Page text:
Masse, who trains in Toronto with coach Ryan Mallette, had been in silver medal position for a while the last couple years, winning all three silvers at the World Short Course Champs in December and again the two individual silvers in Tokyo last summer. This was her first golden moment in nearly three years.
It was in this pool in 2017 that Masse broke the first world record of her career in the 100 backstroke.
It was hard to discern the winner with the naked eye, but USA’s Katharine Berkoff was right behind with the silver medal at 27.39. Berkoff wins the first long course Worlds medal of her career after a World short course medal in December.
The bronze went to France’s Analia Pigree, who won one of three medals for France on the night, bringing the total to six medals through five days, which matches the nation’s highest since 2015.
Men’s 200 IM – Leon Marchand Takes IM Double as French Excitement Builds Towards Paris 2024
France may have just found its next swimming star in the lead-up to a home Olympics in two years time. 20-year-old Leon Marchand of France won the 200 IM gold medal in Budapest with a 1:55.22, doubling up in IM gold medals as he sits sixth all-time and second fastest European behind Laszlo Cseh (1:55.18).
Marchand follows up his 400 IM gold from Saturday, where he swam the fastest time in 14 years to get closer to Michael Phelps’ 4:03.84 than any man has ever before. Marchand’s gold here is his third of the meet, and France’s sixth overall through five days. He is also the second man representing France to claim a medal in the men’s 200 IM at the Worlds, after his father Xavier Marchand took silver in 1998.
Marchand, who swims for coach Bob Bowman in the United States, gives the French Swimming Federation some excitement as the Paris Olympics nears, but he made sure to shut down any Paris hype.
But there is excitement in the current day over the rest of the team’s performance in Budapest – the team has won six medals from four different swimmers.
Marchand won the final ahead of American Carson Foster, who also won silver behind Marchand in the 400. Foster moved up to 13th all-time with his 1:55.71, as he was leading at the 100 mark, before Marchand split a 33.01 on breaststroke to Foster’s 34.20. Marchand’s kick out on freestyle went to nearly 15 meters as the 20-year-old American could not catch him.
This was Foster’s first time under 1:56, joining the 1:55 club that includes 15 members.
Marchand and Foster have been racing each other since their junior days, and are now the two best IM’ers in the world, taking the mantle from Daiya Seto and Chase Kalisz.
Seto finished with the bronze medal at 1:56.22, just ahead of the 2017 champ Kalisz (1:56.43). It was an improvement on his fourth-place from Tokyo and his sixth place in the 400 on Sunday.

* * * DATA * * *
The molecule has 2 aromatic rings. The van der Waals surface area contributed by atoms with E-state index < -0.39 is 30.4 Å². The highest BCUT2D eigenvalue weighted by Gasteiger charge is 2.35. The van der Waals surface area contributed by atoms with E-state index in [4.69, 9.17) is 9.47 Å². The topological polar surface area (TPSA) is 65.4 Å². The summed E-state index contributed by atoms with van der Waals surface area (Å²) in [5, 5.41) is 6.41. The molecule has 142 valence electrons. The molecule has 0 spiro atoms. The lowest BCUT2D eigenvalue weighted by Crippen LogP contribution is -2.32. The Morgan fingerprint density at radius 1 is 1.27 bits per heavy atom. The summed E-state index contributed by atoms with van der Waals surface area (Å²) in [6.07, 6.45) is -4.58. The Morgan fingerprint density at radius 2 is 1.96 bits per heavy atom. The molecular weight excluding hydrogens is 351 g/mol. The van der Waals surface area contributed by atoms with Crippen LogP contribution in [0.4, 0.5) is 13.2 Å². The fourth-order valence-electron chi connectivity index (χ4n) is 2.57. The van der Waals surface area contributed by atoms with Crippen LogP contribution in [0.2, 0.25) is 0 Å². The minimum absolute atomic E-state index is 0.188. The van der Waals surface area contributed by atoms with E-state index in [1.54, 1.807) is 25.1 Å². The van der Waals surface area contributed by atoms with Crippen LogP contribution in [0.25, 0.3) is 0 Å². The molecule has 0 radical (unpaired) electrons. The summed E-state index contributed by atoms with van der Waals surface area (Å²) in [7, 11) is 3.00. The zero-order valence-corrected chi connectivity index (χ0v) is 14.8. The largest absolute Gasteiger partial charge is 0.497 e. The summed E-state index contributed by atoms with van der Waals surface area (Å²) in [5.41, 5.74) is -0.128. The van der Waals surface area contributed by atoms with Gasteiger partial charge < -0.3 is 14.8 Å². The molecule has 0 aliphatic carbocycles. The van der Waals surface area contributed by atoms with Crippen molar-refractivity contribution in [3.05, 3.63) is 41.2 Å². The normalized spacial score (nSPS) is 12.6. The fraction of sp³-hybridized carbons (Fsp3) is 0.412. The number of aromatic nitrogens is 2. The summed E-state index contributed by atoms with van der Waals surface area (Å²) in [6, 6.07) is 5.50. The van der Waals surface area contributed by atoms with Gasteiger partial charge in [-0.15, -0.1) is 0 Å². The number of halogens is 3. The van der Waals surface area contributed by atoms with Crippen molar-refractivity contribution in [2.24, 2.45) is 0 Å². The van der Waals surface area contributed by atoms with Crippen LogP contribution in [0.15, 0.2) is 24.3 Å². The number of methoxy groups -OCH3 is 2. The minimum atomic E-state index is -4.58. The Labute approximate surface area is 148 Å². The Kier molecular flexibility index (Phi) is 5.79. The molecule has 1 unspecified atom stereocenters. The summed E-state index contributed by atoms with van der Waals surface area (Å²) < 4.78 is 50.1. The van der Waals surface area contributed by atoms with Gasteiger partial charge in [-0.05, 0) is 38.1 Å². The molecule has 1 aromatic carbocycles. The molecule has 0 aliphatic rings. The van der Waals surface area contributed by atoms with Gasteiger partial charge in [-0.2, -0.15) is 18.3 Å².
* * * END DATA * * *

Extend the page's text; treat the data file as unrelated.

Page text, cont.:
Women’s 4×200 Freestyle Relay – United States Breaks Championship Record In Thrilling Race Over Australia, Canada & China
It was a race that was expected to come down to the wire, with the top four seeded teams from Australia, China, United States and Canada all vying for the three spots on the podium.
It certainly lived up to expectations early on, with Canada’s Summer McIntosh starting the race off with a new world junior record at 1:54.79, which was faster than the winning time in the 200 free.
The Australians pulled even, with Leah Neale splitting a 1:55.27. But on the back half, the United States pulled ahead and never looked back.
With Katie Ledecky (1:53.67) and 17-year-old Bella Sims (1:54.60) on the last two legs, the United States set a new championship record at 7:41.45. Ledecky’s split was the second fastest in history only to Federica Pellegrini’s 1:53.45 in 2009. It was the first time the United States had won the women’s 4×200 free relay internationally since 2017 as the Australians won silver at 7:43.86 and the Canadians bronze at 7:44.76.
Claire Weinstein (1:56.71) and Leah Smith (1:56.47) swam the first two legs, helping Ledecky win her record breaking 21st World Championships medal, the most of any female swimmer.
It was a new-look U.S. team than the one that won silver in Tokyo last year. Teenagers Weinstein (15) and Sims (17) swam in their first international finals, with Weinstein swimming faster than her 200 free individual.
Sims was put in the anchor spot, usually where Ledecky ends up, but the team had full confidence Sims could take on the likes of gold medalist Yang Junxuan from China, silver medalist Mollie O’Callaghan from Australia, and Olympic bronze medalist Penny Oleksiak from Canada.
Sims held her own, splitting a 1:54.60, while O’Callaghan (1:55.94) and Oleksiak (1:55.83) could not catch the young teen.
Yang split a 1:54.18 as the Chinese finished in fourth at 7:45.72.
After Sims’ 1:55 on the anchor this morning, the team put full trust in Sims that she was the best option to go last.
Photos: István Derencsényi